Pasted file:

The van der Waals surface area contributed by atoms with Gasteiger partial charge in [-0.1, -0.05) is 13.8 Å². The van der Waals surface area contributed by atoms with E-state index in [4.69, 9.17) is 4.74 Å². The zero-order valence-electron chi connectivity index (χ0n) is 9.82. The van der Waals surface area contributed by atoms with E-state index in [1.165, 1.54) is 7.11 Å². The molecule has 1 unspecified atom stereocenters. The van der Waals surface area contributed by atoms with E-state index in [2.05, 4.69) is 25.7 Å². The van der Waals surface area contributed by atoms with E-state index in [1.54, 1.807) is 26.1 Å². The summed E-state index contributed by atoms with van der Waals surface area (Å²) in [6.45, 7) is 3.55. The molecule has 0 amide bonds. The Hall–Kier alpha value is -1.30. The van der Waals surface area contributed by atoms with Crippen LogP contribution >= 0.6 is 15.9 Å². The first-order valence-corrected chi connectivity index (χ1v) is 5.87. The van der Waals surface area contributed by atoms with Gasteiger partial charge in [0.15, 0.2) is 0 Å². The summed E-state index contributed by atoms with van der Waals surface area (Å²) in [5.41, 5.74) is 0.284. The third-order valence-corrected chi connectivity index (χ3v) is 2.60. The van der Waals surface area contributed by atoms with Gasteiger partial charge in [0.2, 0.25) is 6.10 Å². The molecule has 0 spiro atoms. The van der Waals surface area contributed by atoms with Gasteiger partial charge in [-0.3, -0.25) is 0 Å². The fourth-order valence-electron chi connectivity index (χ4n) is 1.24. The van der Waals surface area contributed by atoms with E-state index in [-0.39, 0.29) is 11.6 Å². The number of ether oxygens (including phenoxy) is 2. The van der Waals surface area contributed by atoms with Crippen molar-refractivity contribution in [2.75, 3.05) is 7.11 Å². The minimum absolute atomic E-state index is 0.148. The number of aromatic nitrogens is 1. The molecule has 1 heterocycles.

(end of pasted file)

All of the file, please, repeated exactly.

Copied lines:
The van der Waals surface area contributed by atoms with Gasteiger partial charge in [-0.1, -0.05) is 13.8 Å². The van der Waals surface area contributed by atoms with E-state index in [4.69, 9.17) is 4.74 Å². The zero-order valence-electron chi connectivity index (χ0n) is 9.82. The van der Waals surface area contributed by atoms with E-state index in [1.165, 1.54) is 7.11 Å². The molecule has 1 unspecified atom stereocenters. The van der Waals surface area contributed by atoms with E-state index in [2.05, 4.69) is 25.7 Å². The van der Waals surface area contributed by atoms with E-state index in [1.54, 1.807) is 26.1 Å². The summed E-state index contributed by atoms with van der Waals surface area (Å²) in [6.45, 7) is 3.55. The molecule has 0 amide bonds. The Hall–Kier alpha value is -1.30. The van der Waals surface area contributed by atoms with Crippen LogP contribution >= 0.6 is 15.9 Å². The first-order valence-corrected chi connectivity index (χ1v) is 5.87. The van der Waals surface area contributed by atoms with Gasteiger partial charge in [0.15, 0.2) is 0 Å². The summed E-state index contributed by atoms with van der Waals surface area (Å²) in [5.41, 5.74) is 0.284. The third-order valence-corrected chi connectivity index (χ3v) is 2.60. The van der Waals surface area contributed by atoms with Gasteiger partial charge in [0.2, 0.25) is 6.10 Å². The molecule has 0 spiro atoms. The van der Waals surface area contributed by atoms with Gasteiger partial charge in [-0.3, -0.25) is 0 Å². The fourth-order valence-electron chi connectivity index (χ4n) is 1.24. The van der Waals surface area contributed by atoms with E-state index in [-0.39, 0.29) is 11.6 Å². The number of ether oxygens (including phenoxy) is 2. The van der Waals surface area contributed by atoms with Crippen molar-refractivity contribution in [2.75, 3.05) is 7.11 Å². The minimum absolute atomic E-state index is 0.148. The number of aromatic nitrogens is 1. The molecule has 1 heterocycles.